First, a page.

RIO GRANDE VALLEY, Texas — I had been up all night driving up and down the first public road illegal immigrants use after crossing the Rio Grande in La Joya, Texas. Border Patrol (BP) and Texas state troopers were posted all over the road to intercept the border crossers.
Over the course of the night, I saw BP apprehend more than 60 people, which were a mix of family units, unaccompanied minors, and single adult males. When the sun began to rise, those who wanted to avoid capture started to make a run for it after hiding in the thick brush all night. A mix of Border Patrol agents and Texas state troopers rushed down the road to attempt to get them into custody.
A group of three men was dodging in and out of the brush, with one being caught. The other two ran across the road and made it onto private property, with BP agents close behind. A helicopter was called in to aid in the search. When I turned around, the one illegal immigrant caught earlier was running away again because the state trooper did not have a good hold of him while attempting to put handcuffs on. I do not know if law enforcement were able to find them.
Things got a bit more lively at sunrise.— Julio Rosas (@Julio_Rosas11) May 16, 2021
Two men made a run for it with Border Patrol close by and they able to make it the brush, unsure if they were caught. Couldn’t follow because they went onto private property. pic.twitter.com/7PoZJGNN7q
About an hour later, BP agents were still apprehending other groups of illegal immigrants as they had an easier time spotting them now that the sun had come out. One BP agent remarked to a group of nine that he was not even looking for them in particular. He was looking for a different group of migrants when he stumbled upon them in a nearby field.
"Quite the way to start the morning," I remarked to a BP agent.
"Dude, it's like this every morning," he replied.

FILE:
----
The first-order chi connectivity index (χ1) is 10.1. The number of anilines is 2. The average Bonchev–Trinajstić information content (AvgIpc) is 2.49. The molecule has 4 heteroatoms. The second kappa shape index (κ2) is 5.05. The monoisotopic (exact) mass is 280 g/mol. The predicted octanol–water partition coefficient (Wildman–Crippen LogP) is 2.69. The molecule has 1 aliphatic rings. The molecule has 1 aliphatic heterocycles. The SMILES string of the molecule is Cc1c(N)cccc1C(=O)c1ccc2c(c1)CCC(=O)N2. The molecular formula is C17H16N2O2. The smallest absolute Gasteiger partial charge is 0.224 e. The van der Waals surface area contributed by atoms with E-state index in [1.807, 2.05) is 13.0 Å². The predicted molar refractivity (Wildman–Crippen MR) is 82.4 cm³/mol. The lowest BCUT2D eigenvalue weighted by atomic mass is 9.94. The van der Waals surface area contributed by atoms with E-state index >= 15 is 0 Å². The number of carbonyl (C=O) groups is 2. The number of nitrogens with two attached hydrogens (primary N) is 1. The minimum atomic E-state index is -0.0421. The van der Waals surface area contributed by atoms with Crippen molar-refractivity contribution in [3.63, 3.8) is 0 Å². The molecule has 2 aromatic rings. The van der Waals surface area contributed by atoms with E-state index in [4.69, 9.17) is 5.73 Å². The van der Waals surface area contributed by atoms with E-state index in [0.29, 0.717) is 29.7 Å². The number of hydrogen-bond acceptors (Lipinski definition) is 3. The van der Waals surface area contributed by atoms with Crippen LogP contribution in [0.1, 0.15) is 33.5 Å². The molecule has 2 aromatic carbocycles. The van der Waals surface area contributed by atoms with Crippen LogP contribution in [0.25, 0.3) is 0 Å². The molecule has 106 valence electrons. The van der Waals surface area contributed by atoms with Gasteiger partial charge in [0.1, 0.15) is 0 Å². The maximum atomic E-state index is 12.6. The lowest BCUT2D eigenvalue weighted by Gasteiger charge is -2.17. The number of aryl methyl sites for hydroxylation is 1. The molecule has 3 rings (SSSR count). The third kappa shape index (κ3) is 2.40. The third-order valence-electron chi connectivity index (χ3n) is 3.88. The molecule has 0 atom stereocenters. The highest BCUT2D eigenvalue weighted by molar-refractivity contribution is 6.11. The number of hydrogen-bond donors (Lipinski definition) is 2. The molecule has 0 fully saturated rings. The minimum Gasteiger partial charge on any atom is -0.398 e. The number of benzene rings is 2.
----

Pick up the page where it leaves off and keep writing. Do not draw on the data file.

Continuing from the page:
On a different night 36 miles away in Roma, BP agents searched a neighborhood that sits less than 100 feet from the Rio Grande for a group of illegal immigrants that had just crossed. BP agents were going through back alleys and abandoned lots searching for the group. While I was following the BP agents, they did not find the group.
I spent my last night before heading back to Washington, D.C., in La Joya again, this time by a muddy path that family units use to turn themselves into BP. The groups came in waves, sometimes in groups of 15 or 40. When I walked down the path toward the uncompleted section of the border wall system, a group was walking through the gap in the wall. By the time I left to head to the airport, I had counted more than 150 illegal immigrants for just this one path.
Townhall Media/Julio Rosas
My time in the RGV showed me that despite claims from President Joe Biden's administration that the southern border is "closed," not only is it open, but it is open for business for the cartels and human smugglers in Mexico. We are now four months into Biden's tenure, and the situation on the ground has improved very little. While Border Patrol stations are no longer overcrowded as they were in March, that is only because the administration has had to cut corners to accommodate the massive inflow of unaccompanied minors. While the outflow is somewhat fixed, the inflow of people is still very much a problem in the Rio Grande Sector.
This, of course, should not be surprising to anyone who is paying attention to the deteriorating situation at the border. Though it is not surprising, those who live in the D.C. bubble believe the crisis is over. Just ask Washington Post columnist Jennifer Rubin:
"But for the most part, immigration seems to have disappeared from media coverage. What happened? CNN on Friday thankfully caught us up to speed: 'The number of unaccompanied migrant children held in jail-like conditions by US Customs and Border Protection dropped nearly 84% in the span of a month, according to a White House official, underscoring the significant progress made by the administration after reaching record high custody figures.' Moreover, there has been 'a nearly 80% reduction in time spent in Border Patrol detention.'"
Rubin has not been to the U.S.-Mexico border recently, to my knowledge, and putting out such a piece shows why it is important to actually get out of the D.C. metro area to see things for yourself. Four months into the Biden administration, the border issue has gotten worse, and it is not getting better.
In April, U.S. Customs and Border Protection had 178,622 encounters with immigrants attempting to illegally cross into the United States from Mexico, up from 173,348 apprehensions in March. Under the Centers for Disease Control and Prevention's Title 42 authority, 111,714 expulsions were made during the same time period.